“They wanted to give you only 50 cents or $50 million,” Kohler said.
Ultimately, NowPow took no outside money that would require giving up equity — an approach she recommends to startups, for as long as possible — relying instead on nondilutive funding and low-interest loans.
Core to NowPow’s value proposition was the breadth and accuracy of its social services directory — which many social work organizations struggle to keep updated. The company initially partnered with MAPSCorps, a nonprofit headed by Lindau that trains high school students in the scientific method to capture community data, to collect and inventory information about neighborhood organizations that was otherwise hard for providers to come by.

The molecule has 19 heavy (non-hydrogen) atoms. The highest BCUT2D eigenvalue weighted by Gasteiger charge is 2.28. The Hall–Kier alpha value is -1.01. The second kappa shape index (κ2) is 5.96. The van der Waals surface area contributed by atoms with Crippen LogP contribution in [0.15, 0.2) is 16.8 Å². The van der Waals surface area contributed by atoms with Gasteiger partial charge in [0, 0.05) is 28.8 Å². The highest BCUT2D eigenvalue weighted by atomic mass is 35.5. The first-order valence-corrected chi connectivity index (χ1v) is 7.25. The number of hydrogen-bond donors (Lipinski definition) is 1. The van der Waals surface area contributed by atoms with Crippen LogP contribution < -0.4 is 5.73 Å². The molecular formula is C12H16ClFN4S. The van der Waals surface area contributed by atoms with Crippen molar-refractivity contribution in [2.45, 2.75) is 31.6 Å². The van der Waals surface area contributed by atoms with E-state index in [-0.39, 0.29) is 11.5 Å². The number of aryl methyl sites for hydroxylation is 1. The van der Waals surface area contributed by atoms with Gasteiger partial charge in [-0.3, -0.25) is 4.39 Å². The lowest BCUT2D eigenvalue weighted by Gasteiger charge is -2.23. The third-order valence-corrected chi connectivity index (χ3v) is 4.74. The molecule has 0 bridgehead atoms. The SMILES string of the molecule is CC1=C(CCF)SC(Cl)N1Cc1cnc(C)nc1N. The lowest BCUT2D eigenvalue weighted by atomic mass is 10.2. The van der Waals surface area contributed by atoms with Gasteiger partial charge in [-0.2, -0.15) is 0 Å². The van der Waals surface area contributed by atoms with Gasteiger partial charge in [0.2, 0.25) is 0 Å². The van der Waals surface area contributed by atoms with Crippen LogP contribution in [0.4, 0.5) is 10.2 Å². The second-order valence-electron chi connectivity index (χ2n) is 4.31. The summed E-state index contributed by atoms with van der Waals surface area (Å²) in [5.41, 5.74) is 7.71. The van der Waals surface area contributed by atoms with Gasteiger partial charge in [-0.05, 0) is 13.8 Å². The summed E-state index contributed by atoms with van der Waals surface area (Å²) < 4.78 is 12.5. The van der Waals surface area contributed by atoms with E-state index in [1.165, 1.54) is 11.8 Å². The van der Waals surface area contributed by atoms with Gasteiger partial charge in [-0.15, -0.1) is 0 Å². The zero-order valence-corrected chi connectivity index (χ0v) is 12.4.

“Many social workers literally have Excel spreadsheets or little black books, and they are always out of date,” Kohler said. “They end up trying to leave voicemails in full inboxes or referring patients to organizations that have closed their doors.”
NowPow moved on from relying solely on MAPSCorps but developed high quality data collection processes. With trusted data, condition algorithms could be deployed at scale to e-prescribe social care to large patient populations, setting NowPow apart from other companies.
“It gave us credibility with large health systems because social workers didn’t trust the accuracy of information from companies,” Kohler said.
A Changing Business Environment
The COVID-19 pandemic gave NowPow even more visibility. As lines at food pantries stretched down the block and isolation threatened people’s mental health, “everyone started to see and understand the social determinants of health and the need to understand whole-person care,” she said.